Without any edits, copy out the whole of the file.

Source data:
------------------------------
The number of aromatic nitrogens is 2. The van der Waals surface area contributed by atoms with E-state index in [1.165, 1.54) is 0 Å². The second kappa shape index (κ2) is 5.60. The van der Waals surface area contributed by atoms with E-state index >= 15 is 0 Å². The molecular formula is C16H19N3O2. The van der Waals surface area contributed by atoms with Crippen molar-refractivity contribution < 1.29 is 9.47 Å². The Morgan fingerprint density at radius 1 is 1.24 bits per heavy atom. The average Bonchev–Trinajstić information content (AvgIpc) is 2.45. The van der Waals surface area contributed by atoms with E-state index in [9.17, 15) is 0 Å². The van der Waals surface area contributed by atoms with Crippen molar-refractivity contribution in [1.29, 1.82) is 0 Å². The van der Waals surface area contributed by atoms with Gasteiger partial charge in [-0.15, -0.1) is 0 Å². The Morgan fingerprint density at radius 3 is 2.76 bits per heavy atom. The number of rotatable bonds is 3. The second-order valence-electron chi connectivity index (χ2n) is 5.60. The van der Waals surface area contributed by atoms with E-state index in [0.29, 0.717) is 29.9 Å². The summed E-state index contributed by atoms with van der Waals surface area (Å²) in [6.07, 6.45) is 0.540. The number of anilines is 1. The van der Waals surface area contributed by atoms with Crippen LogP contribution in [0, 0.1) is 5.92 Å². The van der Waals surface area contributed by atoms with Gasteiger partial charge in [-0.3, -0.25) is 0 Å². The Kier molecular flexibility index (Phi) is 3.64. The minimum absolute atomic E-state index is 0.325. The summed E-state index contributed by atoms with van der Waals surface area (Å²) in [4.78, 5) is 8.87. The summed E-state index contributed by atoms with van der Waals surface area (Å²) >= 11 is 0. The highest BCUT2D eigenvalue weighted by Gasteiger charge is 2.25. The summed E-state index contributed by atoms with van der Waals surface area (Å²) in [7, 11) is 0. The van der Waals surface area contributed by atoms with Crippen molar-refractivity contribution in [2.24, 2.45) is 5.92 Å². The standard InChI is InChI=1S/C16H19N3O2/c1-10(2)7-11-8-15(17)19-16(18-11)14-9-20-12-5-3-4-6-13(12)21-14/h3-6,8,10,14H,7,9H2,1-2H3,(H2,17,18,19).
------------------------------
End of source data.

The number of aromatic nitrogens is 2. The van der Waals surface area contributed by atoms with E-state index in [1.165, 1.54) is 0 Å². The second kappa shape index (κ2) is 5.60. The van der Waals surface area contributed by atoms with E-state index >= 15 is 0 Å². The molecular formula is C16H19N3O2. The van der Waals surface area contributed by atoms with Crippen molar-refractivity contribution < 1.29 is 9.47 Å². The Morgan fingerprint density at radius 1 is 1.24 bits per heavy atom. The average Bonchev–Trinajstić information content (AvgIpc) is 2.45. The van der Waals surface area contributed by atoms with E-state index in [9.17, 15) is 0 Å². The van der Waals surface area contributed by atoms with Crippen molar-refractivity contribution in [1.29, 1.82) is 0 Å². The van der Waals surface area contributed by atoms with Gasteiger partial charge in [-0.15, -0.1) is 0 Å². The Morgan fingerprint density at radius 3 is 2.76 bits per heavy atom. The number of rotatable bonds is 3. The second-order valence-electron chi connectivity index (χ2n) is 5.60. The van der Waals surface area contributed by atoms with E-state index in [0.29, 0.717) is 29.9 Å². The summed E-state index contributed by atoms with van der Waals surface area (Å²) in [6.07, 6.45) is 0.540. The number of anilines is 1. The van der Waals surface area contributed by atoms with Crippen LogP contribution in [0, 0.1) is 5.92 Å². The van der Waals surface area contributed by atoms with Gasteiger partial charge in [-0.3, -0.25) is 0 Å². The Kier molecular flexibility index (Phi) is 3.64. The minimum absolute atomic E-state index is 0.325. The summed E-state index contributed by atoms with van der Waals surface area (Å²) in [4.78, 5) is 8.87. The summed E-state index contributed by atoms with van der Waals surface area (Å²) >= 11 is 0. The highest BCUT2D eigenvalue weighted by Gasteiger charge is 2.25. The summed E-state index contributed by atoms with van der Waals surface area (Å²) in [7, 11) is 0. The van der Waals surface area contributed by atoms with Crippen molar-refractivity contribution in [2.24, 2.45) is 5.92 Å². The standard InChI is InChI=1S/C16H19N3O2/c1-10(2)7-11-8-15(17)19-16(18-11)14-9-20-12-5-3-4-6-13(12)21-14/h3-6,8,10,14H,7,9H2,1-2H3,(H2,17,18,19).